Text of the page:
• Knowledge of UX best practices.

Requisition Number: 03024467
Final Filing Date: 09-24-2019
Salary: $5,916.67 – $12,733.33/MO
Appointment Description: 100% FTE, Fixed, Monday-Friday; 9:00am-6:00pm

RECOMMENDED: Recoding Relations

Recoding Relations, a podcast produced out of the Symposium for Indigenous New Media (#SINM2018), addresses best practices and models to support Indigenous peoples and research in the digital humanities. The creators currently offer four episodes:

  1. People Over Tools
  2. Indigeneity in DH
  3. Decolonial Digital
  4. Remediation

Each of these episodes addresses intersections between Indigeneity and DH, in particular decolonial futures, making space “for the lived experiences of Indigenous peoples, as well as Black, people of colour, queer and gender non-binary folks,” and decolonizing DH theory and practice. As we begin to recognize that Digital Humanities is more than methods and tools, but also a community of practice that values diversity, equity, and inclusion, Recoding Relations is an essential “reading” for anyone interested in DH, whether librarian or student.

RECOMMENDED: ‘Leading Lines’ Podcast

Cliff Anderson (Vanderbilt University) produces the podcast Leading Lines, which focuses on “creative, intentional, and effective uses of technology to enhance student learning.” The episodes include interviews with a variety of experts across fields and around the globe, and they address issues ranging from digital literacy to data ethics. Recent episodes include discussions about teaching close reading with the Text Encoding Initiative (TEI) (episode 63), re-inventions of discriminatory practices through data mining and algorithmic decision-making (episode 62), and shortcomings information and web literacy instruction (episode 54).

 

CFP: Exploring Literacies Through Digital Humanities

From the announcement:

This past year an informal group of librarians began meeting to discuss the intricate relationships between digital humanities (DH) and literacies—information literacy, visual literacy, digital literacy, data literacy, and the like—with the intention of fostering a larger conversation around the topic and learn more about what’s actually happening “on the ground.” The group was motivated by the desire to help librarians striving to incorporate digital pedagogy into their teaching and those seeking to engage more critically with digital forms of scholarship. To contribute to this conversation, this dh+lib special issue is seeking submissions that explore DH work, be it research, digital project creation and evaluation, or digital pedagogy, through the lens of literacies.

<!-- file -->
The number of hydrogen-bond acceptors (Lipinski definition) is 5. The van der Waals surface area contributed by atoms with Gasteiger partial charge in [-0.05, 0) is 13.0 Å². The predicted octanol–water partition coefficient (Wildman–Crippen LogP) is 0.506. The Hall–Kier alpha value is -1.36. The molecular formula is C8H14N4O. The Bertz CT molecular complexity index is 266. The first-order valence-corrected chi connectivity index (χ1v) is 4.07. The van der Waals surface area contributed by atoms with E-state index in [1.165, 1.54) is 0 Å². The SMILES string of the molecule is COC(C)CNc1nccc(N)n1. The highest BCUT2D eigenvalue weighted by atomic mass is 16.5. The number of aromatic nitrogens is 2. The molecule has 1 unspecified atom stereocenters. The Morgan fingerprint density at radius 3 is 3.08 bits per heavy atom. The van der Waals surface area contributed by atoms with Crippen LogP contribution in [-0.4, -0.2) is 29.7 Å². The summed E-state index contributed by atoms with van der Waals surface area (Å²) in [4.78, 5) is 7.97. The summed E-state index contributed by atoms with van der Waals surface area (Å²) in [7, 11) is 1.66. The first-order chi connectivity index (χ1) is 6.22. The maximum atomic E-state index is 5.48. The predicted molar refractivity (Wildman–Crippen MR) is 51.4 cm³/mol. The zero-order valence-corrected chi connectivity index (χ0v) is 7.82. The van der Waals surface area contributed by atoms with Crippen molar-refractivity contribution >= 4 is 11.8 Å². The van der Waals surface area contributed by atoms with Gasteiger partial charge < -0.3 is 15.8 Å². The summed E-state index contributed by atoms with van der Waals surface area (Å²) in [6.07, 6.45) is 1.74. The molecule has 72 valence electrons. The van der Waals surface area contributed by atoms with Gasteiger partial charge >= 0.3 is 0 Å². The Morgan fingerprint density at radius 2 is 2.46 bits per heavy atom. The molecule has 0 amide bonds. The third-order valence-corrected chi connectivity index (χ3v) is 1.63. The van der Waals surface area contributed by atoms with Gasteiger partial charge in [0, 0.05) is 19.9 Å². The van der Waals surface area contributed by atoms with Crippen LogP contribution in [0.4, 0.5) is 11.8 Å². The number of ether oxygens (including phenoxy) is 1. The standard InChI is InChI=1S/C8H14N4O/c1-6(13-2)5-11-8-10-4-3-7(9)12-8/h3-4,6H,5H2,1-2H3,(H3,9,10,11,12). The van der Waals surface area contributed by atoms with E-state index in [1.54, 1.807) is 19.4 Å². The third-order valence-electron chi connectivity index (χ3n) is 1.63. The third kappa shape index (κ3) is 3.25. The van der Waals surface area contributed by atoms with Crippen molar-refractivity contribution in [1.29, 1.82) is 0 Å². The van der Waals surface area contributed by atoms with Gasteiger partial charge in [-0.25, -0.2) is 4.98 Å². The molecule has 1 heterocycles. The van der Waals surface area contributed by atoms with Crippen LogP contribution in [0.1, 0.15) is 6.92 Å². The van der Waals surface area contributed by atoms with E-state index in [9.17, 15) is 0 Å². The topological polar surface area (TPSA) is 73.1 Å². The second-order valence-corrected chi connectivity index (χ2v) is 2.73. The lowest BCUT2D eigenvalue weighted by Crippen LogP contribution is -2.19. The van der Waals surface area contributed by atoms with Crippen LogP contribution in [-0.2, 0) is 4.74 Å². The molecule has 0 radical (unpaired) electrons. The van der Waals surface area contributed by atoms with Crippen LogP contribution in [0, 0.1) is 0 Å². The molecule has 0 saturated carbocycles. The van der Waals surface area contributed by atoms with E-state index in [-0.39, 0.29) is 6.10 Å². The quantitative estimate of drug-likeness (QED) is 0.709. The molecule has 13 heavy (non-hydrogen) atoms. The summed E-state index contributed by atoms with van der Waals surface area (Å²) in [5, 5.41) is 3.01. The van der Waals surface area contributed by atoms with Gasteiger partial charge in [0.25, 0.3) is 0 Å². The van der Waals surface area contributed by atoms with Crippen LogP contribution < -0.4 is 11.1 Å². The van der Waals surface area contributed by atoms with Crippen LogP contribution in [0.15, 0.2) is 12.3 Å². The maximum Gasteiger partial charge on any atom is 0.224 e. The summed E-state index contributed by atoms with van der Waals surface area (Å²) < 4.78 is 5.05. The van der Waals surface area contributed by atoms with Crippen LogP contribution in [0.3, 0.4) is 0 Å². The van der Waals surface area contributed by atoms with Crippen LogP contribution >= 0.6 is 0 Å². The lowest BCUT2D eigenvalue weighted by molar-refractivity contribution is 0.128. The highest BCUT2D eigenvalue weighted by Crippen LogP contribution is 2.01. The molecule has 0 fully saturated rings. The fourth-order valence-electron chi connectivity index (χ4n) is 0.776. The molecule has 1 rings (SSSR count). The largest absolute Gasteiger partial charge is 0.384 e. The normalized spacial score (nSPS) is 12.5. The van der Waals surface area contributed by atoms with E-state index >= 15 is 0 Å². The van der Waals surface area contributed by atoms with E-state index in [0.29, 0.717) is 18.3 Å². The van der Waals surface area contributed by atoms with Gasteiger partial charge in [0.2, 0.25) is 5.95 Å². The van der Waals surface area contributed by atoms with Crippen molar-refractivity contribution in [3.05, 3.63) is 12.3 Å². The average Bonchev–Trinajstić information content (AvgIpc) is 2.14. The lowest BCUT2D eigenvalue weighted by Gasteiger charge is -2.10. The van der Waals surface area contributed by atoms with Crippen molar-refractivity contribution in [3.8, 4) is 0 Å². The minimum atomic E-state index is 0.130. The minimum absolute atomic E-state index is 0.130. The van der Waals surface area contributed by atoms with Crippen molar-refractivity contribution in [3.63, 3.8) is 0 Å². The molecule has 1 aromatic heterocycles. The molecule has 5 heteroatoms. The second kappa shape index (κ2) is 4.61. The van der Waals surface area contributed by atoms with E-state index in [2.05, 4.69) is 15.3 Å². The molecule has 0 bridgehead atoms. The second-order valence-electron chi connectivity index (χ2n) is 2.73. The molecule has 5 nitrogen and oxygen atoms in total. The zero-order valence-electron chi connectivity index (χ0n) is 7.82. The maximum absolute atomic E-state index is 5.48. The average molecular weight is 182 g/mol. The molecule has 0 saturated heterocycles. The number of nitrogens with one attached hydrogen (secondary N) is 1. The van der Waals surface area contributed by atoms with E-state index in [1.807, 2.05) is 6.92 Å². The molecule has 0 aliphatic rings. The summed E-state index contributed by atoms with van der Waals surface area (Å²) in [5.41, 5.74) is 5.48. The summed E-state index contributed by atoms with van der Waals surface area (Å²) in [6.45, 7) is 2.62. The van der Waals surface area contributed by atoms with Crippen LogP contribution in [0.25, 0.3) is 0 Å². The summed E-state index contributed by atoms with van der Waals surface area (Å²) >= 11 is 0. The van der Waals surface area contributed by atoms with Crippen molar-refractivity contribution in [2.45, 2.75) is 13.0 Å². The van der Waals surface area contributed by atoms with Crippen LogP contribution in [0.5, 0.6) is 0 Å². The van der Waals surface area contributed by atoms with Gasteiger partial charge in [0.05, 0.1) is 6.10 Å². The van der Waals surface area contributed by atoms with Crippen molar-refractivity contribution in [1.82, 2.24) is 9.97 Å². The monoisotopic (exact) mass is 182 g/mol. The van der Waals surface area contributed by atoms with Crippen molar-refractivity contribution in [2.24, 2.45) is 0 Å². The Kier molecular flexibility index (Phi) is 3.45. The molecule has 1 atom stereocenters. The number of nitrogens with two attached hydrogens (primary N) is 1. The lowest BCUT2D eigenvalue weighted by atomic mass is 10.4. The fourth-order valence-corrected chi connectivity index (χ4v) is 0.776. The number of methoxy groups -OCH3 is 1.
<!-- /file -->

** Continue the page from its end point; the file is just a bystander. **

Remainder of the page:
The aim of this special issue is to provide readers from all areas of librarianship with greater insight into the intersection of DH and literacies, therefore, please keep the audience in mind and make choices such as defining DH-specific terms or linking out to resources that provide further explanation of DH methods and concepts.

New voices and submissions from graduate students, junior scholars, instructional technologists, and others who work on the frontlines of DH and literacy work are encouraged. Perspectives from outside of the U.S. are particularly welcome. Submissions may take the form of short essays (between 750 and 1500 words long) or responses in other media that are of comparable length. Possible topics include:

  • How can digital humanities tools/methods inform teaching information literacy concepts? Or vice versa?
  • How do aspects of the ACRL Framework for Information Literacy, such as the constructed and contextual nature of authority, fit in with digital humanities work? How do digital humanities methods and scholarship create challenges for the ACRL Framework?
  • How might the ACRL Framework (or other frameworks and literacies) serve as a basis for evaluating digital humanities scholarship?
  • What are the threshold concepts for digital humanities?
  • How might our professional literacies inform our collection practices, especially around collections as data?
  • How might DH literacies inform other areas of professional practice?
  • Conduct an analysis of a digital humanities project that explores the literacies and competencies necessary for its creation.
  • Discuss criticisms of literacies as a concept or issues with applying a literacy framework to DH work.

Please send your proposals in the form of a 250-word abstract and a brief biographical statement for each author to the editors at dhandlib.acrl@gmail.com using the subject line: 2019 Special Issue. Proposals are due by October 30, 2019.